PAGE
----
As some of you may know, Andrei Rublev has become my favorite film ever since I watched it about six months ago. It was so great that I had to stop what plans I had to watch all of Tarkovsky’s films in a chronological marathon-like way over the course of a month. The film was so powerful that I was still processing it until a couple of weeks ago. Finally, last week I continued with his next feature, Solaris. In short, I was disappointed, but I still did enjoy it. Solaris is the True Grit to the Coen Bros’ A Serious Man. It’s well written, tightly directed, but it doesn’t feel as passionate as other films. It’s a solid studio picture, but not a Tarkovsky picture. What I’m trying to describe is very difficult. True Grit and Solaris have their respective director’s paw prints all over them. But both films feel relatively safe in relation to others in their respective filmographies. I do like the things Solaris explores – guilt, loss, regret – but the film does this in a very expected way. There is a overall sense of eeriness to the film and I see why it’s so inspiring (you can see that this was a big inspiration to 2010’s Inception). But whatever complexities the film may have – they are all exposed. There are no real questions at the end. Out of the three films I’ve seen, this is Tarkovsky’s most shallow, if most entertaining, film. I would be torn up with how to rank it if it weren’t for the haunting, beautiful performance Natalaya Bondarchuk gives as the past wife of the film’s protagonist and the very assured direction which creates a incredibly memorable atmosphere on the quiet, lonely, space station. 4/5

A Clockwork Orange (Stanley Kubrick, 1971)
Kicking off my mini Kubrick-a-thon, was this shocking little film. I’ve always been ashamed not telling people that I haven’t seen this. Well, shame no more! A Clockwork Orange is campy, scathing, hilarious, and absolutely horrifying. At times, it’s all four at once. Kubrick’s bold statement on violence and violence association is genius in the way that it takes a beloved song like Singin in the Rain and redefines it to us. It’s cruel and it helps us sympathize with the unsympathizable – Alex (played by a brilliant young Malcolm McDowell) – by putting us to his level with the accidental Beethoven association to sickness. That stylistic choice was one of many genius ones Kubrick made with this one. But herein lies the central problem with the film: the direction. By the film’s final scene, I didn’t care for what the Prime Minister had to say to Alex, primarily because the themes and ideas of how cruel and odd the government is wasn’t explored enough. Or the constant flashiness of the direction distracted me from grasping any real depth to the film aside from its commentary on violence association. Did I miss something? 4/5

The Killing (Stanley Kubrick, 1956)
For the next feature of this mini Kubrick-a-thon, I traveled back to the 50s where I found one of Kubrick’s first big features that would later inspire pictures like Reservoir Dogs. This pulpy film noir tells the story of a racetrack heist and puts on display one of the best edited heist scenes in all of cinema. The slow boiling nature of the film does get in the way of its overall pacing and the heist scene later in the film, but luckily, the film is filled with beautiful black and white imagery and fascinating characters. One of the best things about the film is the performance given by Marie Windsor as the evil femme fatale that pulls all the stops in order to manipulate herself towards the big bucks of the heist. The Killing is a superb debut feature, brimming with life, if lacking in any subtlety whatsoever. It’s shallow, sure, but it’s also a lot of fun. Perfect ending too. “What’s the difference?” 3.5/5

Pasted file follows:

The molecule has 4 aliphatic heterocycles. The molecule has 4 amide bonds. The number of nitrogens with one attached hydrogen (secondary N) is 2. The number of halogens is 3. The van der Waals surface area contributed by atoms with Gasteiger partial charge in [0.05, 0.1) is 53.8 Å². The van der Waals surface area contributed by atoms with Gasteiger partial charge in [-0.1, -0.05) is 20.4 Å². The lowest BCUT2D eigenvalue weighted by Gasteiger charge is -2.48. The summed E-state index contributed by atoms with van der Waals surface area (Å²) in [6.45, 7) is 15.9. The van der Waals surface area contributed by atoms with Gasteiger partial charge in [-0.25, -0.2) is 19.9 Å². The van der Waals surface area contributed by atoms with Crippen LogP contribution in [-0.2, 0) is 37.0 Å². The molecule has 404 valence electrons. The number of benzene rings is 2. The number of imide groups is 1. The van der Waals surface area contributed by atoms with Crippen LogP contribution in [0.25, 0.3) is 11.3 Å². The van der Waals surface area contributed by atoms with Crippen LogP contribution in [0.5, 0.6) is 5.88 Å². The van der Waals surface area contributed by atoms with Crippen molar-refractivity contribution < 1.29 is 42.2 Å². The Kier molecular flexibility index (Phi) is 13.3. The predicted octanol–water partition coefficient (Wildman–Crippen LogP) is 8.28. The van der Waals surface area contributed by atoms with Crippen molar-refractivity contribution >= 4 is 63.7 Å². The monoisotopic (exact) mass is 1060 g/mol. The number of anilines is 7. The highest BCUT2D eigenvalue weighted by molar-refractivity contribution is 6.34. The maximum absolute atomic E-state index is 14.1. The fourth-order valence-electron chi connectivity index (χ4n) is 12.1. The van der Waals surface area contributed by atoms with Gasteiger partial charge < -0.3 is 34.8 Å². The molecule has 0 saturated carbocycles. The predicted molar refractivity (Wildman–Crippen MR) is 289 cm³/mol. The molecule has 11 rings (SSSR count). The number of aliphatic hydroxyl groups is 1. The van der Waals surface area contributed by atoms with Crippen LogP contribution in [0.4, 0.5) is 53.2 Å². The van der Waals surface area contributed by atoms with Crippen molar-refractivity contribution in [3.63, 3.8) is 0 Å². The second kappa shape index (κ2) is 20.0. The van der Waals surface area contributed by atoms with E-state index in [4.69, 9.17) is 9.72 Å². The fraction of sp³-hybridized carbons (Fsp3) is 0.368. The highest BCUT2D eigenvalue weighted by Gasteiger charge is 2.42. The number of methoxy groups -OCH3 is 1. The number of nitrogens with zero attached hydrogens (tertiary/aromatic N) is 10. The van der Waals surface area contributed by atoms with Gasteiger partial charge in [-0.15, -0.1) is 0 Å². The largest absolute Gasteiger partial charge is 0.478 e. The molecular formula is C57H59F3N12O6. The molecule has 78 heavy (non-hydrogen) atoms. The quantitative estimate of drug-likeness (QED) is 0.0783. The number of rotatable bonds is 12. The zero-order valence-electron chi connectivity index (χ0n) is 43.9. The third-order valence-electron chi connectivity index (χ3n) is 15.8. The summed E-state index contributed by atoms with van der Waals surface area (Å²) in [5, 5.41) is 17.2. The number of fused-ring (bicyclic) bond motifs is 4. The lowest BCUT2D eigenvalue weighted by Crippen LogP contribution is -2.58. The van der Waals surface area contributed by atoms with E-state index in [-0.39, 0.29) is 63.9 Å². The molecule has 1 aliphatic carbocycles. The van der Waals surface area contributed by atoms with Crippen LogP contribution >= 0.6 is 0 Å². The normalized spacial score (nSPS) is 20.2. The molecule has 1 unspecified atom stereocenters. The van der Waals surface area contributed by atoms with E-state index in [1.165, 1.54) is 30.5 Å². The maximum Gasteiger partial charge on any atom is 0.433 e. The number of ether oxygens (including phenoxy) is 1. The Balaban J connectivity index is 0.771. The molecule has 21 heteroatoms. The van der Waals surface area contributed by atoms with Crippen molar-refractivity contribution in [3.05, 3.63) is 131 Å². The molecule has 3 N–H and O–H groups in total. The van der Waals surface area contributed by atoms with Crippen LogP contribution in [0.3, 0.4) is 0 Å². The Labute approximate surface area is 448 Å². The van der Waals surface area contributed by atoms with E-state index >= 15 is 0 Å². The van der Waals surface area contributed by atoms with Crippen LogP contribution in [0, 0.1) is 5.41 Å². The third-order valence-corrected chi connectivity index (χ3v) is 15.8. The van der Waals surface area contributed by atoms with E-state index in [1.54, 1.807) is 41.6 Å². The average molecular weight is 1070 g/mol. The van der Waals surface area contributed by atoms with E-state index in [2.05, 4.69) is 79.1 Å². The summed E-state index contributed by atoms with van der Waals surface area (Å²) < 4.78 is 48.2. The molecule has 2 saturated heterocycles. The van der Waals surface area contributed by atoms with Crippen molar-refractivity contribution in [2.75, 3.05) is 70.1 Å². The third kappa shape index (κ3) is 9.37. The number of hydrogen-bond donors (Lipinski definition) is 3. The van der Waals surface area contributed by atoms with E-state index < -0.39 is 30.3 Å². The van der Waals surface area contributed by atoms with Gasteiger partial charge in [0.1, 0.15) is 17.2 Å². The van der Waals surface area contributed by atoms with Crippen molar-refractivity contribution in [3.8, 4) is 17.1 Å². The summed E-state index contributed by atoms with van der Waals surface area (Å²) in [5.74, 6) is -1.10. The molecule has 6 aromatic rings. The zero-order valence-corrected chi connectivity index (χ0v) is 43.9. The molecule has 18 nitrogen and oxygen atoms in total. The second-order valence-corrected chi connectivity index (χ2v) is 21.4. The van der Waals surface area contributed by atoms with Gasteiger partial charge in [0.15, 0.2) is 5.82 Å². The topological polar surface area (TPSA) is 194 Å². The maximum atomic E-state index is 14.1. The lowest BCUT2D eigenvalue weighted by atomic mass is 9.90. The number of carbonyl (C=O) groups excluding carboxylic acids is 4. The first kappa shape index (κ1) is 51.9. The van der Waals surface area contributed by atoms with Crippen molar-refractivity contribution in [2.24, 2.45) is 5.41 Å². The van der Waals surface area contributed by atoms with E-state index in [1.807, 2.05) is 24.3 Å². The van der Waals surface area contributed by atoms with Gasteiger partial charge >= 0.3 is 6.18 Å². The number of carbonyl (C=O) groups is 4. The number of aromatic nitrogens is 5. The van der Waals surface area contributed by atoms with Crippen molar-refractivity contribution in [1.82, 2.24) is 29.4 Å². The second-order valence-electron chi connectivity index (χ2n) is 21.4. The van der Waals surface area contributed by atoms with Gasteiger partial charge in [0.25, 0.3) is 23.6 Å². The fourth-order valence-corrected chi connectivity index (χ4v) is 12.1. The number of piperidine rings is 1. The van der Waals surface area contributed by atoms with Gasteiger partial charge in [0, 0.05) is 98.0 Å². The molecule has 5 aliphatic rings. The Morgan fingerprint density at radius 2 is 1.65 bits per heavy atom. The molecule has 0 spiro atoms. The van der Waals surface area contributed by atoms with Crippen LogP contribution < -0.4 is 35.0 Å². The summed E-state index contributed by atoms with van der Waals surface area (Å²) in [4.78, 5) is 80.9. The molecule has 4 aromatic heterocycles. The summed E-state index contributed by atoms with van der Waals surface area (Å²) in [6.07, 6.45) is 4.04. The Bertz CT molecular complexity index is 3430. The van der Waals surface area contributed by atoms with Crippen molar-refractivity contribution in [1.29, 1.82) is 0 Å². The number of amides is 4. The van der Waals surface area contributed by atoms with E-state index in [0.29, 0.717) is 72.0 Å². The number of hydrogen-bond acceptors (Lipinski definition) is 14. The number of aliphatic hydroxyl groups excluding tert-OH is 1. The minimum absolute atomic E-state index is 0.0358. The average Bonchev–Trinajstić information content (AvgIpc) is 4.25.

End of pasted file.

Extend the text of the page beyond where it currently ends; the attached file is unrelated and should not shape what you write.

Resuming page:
Paths of Glory (Stanley Kubrick, 1957)
Ending the trifecta of Kubrick films I saw over the week is a film I might consider to be his best. Paths of Glory is a thrilling war film as it is a courtroom drama. Kirk Douglas turns in a passionate performance as a Colonel who won’t allow his crooked government to kill three men as a example to show them what the country does with cowards. It doesn’t turn out so well is all I can say. This is definitely one of the more conventional stories Kubrick has filmed. It serves him well, though. He shows a assured hand throughout every scene. He lifts the plot’s weaknesses with cinematography that makes you feel as if you’re there with the soldiers as they run through the battlefield or sitting in the courtroom with the other jurors. Nothing in the film feels forced – everything, from the fantastic cast to the well paced editing feels exactly as it should, if not better. Just, perfect. 5/5

Cat on a Hot Tin Roof (Richard Brooks, 1958)
I’m still waiting for a true film adaptation of Tennessee Williams’ works. Like most play adaptations, Cat is treated like a play, not a film. Thus, the direction is minimalist and gives actors enough room to give excellent performances. Which is fine, but I would have liked a bit more creativity, a bit more visual pizazz in how the film was directed. Just because it’s written for stage doesn’t mean you should stage it when working on film. Anyway, my little rant aside, Cat has a excellent cast from all players, but it was Burl Ives and Paul Newman who stole the entire show for me. Every time they are on screen together, they bring such raw power to the film that it feels like a crime that both were overlooked for Oscars the year of 58. Newman, in particular, is electrifying and the perfect choice for such a complex character of Brick. I’m unconvinced that I will ever see a better Big Daddy too. Ives just fills the screen with his pleasantness that when he goes for the darker scenes, the contrast is sharp and the result is shattering. Liz Taylor does a fine job, but sometimes comes off a bit stiff. Another annoyance for me is the ending – it’s upbeat when the play is not. But, honestly, that’s a minor quibble. As is my little rant about the difference between plays and films. But both minor quibbles holds this movie back from a 5/5. The acting is too brilliant to ignore and because of that, I’m giving this one a 4/5